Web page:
Loudoun’s first charter school holds official ribbon-cutting in Middleburg
Loudoun's first charter school in Middleburg held its official ribbon-cutting ceremony Monday.
“(This school) has a long legacy,” said LCPS board chairman, Eric Hornberger, who spoke at the event. “Yellow is a fitting ribbon for this event because it symbolizes that saving of that legacy. That history...(Green) is the symbol of life, livelihood, and (vigor)...That's what's happening through the Middleburg Community Charter School.”
Members of the LCPS board and local town council, Superintendent Eric Williams, MCCS principal Barbara Smith, and MCCS board member David Quanbeck were among the speakers at the event.
They spoke about where the school has been and where it's going, celebrating the parents and the community who sacrificed time and energy into the charter school's success.
“It's the grit,” said MCCS's new principle Barbara Smith. “This is an example of grit from the families (involved). Not so much a fighting grit, but a real true belief in smalls schools...They didn't just fight for a small school. They learned about education. And I (thought), 'oh, this is going to be a joy.'”
The K-5 school will start its school year with 120 students, a number that far exceeded the projections of MCCS's Board of Directors. It operates on a modified school year in an effort to encourage continuous learning with shorter, more frequent breaks rather than a long summer vacation.
Two years ago, low enrollment rates threatened Middleburg Elementary with closure. As of Monday, the 103-year-old building officially houses Middleburg Community Charter School.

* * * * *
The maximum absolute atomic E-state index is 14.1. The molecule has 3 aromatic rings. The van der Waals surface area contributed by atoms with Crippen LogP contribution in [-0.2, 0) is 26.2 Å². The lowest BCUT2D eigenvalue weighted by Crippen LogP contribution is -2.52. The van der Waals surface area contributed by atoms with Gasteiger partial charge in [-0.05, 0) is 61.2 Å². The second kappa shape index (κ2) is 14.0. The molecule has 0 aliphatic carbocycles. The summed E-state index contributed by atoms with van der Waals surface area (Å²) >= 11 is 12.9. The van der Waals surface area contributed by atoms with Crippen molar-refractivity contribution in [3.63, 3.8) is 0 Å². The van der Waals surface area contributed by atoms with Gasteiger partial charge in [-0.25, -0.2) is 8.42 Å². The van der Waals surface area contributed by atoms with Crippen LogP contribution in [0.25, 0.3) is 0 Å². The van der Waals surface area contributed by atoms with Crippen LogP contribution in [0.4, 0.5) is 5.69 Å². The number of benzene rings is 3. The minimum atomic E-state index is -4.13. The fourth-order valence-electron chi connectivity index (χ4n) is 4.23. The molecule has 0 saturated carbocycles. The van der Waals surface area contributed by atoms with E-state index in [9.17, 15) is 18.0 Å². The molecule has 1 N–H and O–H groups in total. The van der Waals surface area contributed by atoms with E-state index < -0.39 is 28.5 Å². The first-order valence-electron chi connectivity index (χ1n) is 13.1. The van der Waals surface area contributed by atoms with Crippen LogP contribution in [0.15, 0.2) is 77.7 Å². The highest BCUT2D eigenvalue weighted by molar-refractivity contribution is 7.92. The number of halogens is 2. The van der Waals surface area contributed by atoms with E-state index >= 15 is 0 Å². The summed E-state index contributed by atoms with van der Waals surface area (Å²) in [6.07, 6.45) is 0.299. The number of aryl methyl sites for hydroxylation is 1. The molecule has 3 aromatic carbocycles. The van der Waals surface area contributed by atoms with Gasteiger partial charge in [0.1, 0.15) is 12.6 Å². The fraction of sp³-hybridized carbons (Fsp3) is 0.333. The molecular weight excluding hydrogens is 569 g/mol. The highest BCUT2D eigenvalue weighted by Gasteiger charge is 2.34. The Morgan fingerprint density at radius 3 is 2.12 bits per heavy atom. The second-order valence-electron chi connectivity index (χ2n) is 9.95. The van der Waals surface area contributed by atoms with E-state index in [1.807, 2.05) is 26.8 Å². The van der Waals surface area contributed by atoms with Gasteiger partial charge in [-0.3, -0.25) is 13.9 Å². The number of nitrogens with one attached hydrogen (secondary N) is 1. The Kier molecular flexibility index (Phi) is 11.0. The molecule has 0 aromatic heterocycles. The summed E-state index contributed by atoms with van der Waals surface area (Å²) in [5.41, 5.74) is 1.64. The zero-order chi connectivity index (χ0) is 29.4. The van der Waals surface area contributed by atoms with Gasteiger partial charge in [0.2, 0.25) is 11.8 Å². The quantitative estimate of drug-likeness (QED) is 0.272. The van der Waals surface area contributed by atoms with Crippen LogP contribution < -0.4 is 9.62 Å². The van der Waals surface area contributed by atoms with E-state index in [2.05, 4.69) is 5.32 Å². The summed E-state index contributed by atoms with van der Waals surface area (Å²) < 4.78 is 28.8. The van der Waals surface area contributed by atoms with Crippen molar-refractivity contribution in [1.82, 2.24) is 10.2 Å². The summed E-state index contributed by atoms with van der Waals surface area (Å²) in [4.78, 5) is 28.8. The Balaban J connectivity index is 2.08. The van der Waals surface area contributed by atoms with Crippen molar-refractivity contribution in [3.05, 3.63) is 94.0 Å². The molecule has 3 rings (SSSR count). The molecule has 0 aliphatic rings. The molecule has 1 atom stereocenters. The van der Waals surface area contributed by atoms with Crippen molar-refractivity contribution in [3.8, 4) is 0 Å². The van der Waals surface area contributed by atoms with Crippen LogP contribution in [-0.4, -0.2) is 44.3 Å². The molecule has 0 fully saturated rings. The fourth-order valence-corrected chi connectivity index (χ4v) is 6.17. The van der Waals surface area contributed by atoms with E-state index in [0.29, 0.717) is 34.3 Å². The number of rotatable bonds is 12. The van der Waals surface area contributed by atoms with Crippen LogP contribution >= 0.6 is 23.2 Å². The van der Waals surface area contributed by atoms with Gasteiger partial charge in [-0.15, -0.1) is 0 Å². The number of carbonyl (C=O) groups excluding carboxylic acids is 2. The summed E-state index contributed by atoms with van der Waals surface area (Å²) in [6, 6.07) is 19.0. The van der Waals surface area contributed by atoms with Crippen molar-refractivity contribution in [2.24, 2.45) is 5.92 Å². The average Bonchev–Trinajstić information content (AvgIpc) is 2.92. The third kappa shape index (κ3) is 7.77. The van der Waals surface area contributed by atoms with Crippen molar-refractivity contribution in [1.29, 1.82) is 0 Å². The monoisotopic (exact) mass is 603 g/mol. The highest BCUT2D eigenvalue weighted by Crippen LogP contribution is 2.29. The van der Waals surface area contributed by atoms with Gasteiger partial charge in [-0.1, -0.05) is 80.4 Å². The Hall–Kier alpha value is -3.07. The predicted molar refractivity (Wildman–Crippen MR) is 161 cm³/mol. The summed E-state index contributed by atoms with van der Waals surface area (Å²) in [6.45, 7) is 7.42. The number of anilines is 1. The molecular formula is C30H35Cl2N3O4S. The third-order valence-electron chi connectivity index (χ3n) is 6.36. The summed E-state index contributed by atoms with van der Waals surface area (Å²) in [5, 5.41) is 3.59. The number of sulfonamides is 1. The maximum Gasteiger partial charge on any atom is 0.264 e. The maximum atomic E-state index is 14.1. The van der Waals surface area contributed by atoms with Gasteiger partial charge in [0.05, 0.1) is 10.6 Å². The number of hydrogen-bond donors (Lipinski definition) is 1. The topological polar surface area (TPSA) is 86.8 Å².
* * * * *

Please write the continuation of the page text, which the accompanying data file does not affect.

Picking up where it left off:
Parents from Middleburg Elementary and community members sat down with school board representatives Jill Turgeon and Hornburger to discuss the school's future. In looking over their options, they stumbled upon the idea of converting it into a charter school.
“We studied the charter options...” said David Quanbeck, member of the MCCS Board of Directors. “There was reasonable chance we could draft a successful application. Since the other alternative was the inevitable closing of the school, there really was no option but to give the charter option an honest effort.”
Positive feedback from the Middleburg community spurred the application. On March 4 the school board unanimously voted to approve the application. Once they'd found their principal, who worked on assembling the MCCS staff, the rest fell into place.
“After two years of steady work, I can say on behalf of the charter application group that none of us could have imagined our efforts could have turned out this well,” said Quanbeck. “The passion of the MCCS staff and the energy of the families joining the school (bring) new life into our community school.”
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